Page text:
After the breakfast of Italian champions-lasagne we were back on the bikes at 5am and heading inland to Timboon for a 50km out and back. It was somewhere along here that had me recalling the movie Cujo with the bark of a huge beast as it came thundering towards us seemingly wanting to take us all and bury us in the back yard of the farmhouse from which it came…this was no Kelpie looking for lost sheep, it wanted to eat us. But before it chose first course we seemed to call its bluff and perhaps the sound of four blokes trying to sound threatening and telling it think again (the think words that start with Fu and ends in off) had worked or maybe it was just put off by me crapping myself.
In Port Campbell for the third and last time I was feeling in good shape, knocked off a tin of rice cream and was back on the bike within half an hour. This was the leg I was most concerned about, I was worried about how I would feel making the ascent to Lavers Hill but now, after having ridden about 450K’s and the fierce crosswind which had given us so much grief on the way out. Thankfully we rode well through here and on to Apollo Bay but the dreadful wind did live up to my expectations and seemed to take more out of me than the climbing.
I later heard that one rider had been pushed into the steel railing on the side of the road twice, the first he was able to stick out his leg to stop himself going right into it, the second he wasn’t so luck and his bike hit it but he was still able to stay upright and finish the ride with no real damage.
I hit my only real flat spot for the ride in the last few k’s into Apollo Bay but the ever faithful Gorgeous George helped me to rally and limp into the control for a spell and a good feed and back on track for the last 112km to Geelong.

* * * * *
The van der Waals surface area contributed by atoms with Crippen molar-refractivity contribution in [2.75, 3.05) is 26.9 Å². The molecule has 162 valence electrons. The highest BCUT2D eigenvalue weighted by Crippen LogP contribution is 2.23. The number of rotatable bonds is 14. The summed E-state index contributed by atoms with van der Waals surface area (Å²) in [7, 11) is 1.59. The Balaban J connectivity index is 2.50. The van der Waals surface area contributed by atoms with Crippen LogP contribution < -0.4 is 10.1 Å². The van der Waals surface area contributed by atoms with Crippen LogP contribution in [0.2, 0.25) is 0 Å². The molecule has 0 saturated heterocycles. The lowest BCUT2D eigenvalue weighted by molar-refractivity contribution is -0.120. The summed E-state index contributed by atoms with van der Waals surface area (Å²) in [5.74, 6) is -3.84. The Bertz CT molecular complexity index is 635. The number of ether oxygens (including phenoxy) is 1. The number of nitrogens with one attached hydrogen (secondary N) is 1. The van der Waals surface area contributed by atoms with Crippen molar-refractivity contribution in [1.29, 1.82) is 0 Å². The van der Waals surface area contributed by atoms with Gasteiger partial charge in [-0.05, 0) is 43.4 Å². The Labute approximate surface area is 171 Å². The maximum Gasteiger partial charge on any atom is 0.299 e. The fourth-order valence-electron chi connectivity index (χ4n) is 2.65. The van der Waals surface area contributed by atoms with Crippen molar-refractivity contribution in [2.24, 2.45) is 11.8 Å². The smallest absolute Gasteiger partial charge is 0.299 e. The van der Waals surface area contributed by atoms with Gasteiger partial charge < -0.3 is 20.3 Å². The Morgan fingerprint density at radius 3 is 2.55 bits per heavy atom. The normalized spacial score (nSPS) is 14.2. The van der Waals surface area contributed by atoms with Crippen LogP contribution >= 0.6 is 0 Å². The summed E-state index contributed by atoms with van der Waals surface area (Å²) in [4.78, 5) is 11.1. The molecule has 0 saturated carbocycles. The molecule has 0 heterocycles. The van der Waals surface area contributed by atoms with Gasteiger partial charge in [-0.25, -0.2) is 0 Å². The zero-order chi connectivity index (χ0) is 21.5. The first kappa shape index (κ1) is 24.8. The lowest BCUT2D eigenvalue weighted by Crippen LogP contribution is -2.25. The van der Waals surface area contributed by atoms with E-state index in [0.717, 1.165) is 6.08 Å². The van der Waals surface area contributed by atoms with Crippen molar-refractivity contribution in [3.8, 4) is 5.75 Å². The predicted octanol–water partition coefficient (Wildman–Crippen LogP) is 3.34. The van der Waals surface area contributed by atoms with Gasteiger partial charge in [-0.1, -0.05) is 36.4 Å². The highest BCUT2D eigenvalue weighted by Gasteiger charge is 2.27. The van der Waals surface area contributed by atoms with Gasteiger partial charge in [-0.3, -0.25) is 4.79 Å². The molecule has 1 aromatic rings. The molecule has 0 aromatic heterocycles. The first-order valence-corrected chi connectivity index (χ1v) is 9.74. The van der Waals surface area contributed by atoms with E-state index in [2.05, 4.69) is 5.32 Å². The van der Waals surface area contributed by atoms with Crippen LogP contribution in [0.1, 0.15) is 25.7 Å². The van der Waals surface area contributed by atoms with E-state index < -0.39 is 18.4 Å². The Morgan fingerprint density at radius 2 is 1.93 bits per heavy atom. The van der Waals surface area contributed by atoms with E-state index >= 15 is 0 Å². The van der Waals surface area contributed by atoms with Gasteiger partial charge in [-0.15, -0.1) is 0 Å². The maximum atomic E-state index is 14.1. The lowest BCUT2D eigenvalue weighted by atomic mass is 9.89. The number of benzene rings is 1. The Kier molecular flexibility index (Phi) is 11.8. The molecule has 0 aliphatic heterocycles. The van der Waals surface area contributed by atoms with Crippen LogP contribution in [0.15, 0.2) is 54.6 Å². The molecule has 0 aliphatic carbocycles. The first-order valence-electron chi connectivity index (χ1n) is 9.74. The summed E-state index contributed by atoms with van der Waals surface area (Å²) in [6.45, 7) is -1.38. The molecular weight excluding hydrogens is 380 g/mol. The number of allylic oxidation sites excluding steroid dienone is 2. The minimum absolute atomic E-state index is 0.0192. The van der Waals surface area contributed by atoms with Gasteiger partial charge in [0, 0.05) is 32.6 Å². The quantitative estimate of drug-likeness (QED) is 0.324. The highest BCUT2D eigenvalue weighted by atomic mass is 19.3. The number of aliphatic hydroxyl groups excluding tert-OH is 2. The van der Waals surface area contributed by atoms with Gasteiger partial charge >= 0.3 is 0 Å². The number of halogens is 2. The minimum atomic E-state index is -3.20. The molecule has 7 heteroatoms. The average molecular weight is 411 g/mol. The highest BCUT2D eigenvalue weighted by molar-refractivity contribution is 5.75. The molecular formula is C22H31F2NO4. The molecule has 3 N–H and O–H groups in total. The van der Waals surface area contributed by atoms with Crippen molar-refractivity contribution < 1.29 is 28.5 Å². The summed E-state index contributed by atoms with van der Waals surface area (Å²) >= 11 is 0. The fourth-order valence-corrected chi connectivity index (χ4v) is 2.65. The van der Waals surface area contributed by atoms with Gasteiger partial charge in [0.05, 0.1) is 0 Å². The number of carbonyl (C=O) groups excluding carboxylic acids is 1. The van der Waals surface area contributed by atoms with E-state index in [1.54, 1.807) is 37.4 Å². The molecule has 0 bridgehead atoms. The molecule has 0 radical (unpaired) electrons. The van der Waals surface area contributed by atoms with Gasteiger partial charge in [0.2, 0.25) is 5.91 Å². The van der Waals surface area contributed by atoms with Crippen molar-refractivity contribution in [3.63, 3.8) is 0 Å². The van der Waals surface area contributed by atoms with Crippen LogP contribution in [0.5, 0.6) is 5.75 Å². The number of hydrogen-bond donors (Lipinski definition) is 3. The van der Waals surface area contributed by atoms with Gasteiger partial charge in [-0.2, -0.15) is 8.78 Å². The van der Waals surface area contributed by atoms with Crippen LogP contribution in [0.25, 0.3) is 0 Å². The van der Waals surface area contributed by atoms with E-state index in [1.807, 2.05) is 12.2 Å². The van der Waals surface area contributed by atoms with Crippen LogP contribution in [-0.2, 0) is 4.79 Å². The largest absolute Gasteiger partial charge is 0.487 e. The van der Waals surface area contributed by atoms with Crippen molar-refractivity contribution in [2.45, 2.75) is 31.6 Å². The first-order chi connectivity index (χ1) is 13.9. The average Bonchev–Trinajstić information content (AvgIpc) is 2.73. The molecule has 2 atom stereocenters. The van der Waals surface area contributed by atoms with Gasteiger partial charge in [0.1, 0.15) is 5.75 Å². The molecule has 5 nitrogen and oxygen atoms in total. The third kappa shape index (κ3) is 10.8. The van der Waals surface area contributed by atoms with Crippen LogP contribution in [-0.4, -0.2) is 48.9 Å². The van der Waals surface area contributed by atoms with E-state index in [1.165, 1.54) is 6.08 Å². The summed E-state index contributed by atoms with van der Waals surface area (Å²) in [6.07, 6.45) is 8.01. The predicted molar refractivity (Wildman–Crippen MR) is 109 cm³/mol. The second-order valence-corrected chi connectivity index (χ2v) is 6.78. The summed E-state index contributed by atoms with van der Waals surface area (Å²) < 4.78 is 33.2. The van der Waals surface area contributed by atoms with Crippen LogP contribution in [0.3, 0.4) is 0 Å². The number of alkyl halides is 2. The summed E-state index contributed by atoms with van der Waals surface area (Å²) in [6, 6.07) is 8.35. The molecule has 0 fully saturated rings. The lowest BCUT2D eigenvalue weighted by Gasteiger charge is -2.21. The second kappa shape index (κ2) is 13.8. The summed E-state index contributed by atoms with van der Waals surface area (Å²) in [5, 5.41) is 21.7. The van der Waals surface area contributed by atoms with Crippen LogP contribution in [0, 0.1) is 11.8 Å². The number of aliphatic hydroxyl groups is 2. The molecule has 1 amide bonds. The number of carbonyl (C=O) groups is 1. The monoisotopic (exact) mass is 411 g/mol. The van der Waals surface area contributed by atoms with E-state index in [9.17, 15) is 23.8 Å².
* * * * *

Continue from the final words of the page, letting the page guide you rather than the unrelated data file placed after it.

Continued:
We rode the last leg strongly stopping in Lorne for a nice feed and a nature break before getting on with it. There were still times we had the wind bouncing of the hills and pushing us across the road toward the sea but we were learning to pick the corners and valleys where this was occurring and braced ourselves for it.
As we turned the corner at Urquharts Bluff we finally got the tail wind which had been teasing us all day and it carried us through Anglesea and to Torquay where we would head south to Geelong where we had to see a bloke about a brevet.
George led the way into town and had us at the Kardinia café to be met by family and great friends.
It hurts to say it but I was wrapped Andy was there to see me come in and great to see Carol and the rest of the crew to welcome us home. Familiar faces after a tough ride are to be treasured.
I quickly made the call to home and let them know I was back in the sheds safe and sound, I know they wait for that call when I’m out doing my thing, and I have to say I kind of like it.
I am yet to have done a ride which has been better organised, especially in terms of support and the warm greeting we had at each control. It was very much like arriving at my mums place in respect to the wonderful food and welcoming folk whenever we rolled up for refuelling and a good place to rest.
Thanks to ride organiser Peter Donnan, the champ Eileen, who looked after us so well and listening to my gibberish at 2am when she could have been tucked away in bed, and the wonderful Joan for all the great support, food and "the recipe".
Thanks a heap too to my mate George for his great company on another ride and to Ian and Jim and Ken whom I also shared parts of this ride with.
I’m writing this four days after the ride and still, my arse is grass, having the biggest saddle sore I have ever had and a much needed ride is completely out of the question, sitting in my lounge is hard enough.
Well done to all the other folk that took part in this ride, especially Andy-congratulations on your' record.
It was great.
I didn't take the camera with me so have relied on other folks happy snaps of the area. Thanks George and the other people on the internet.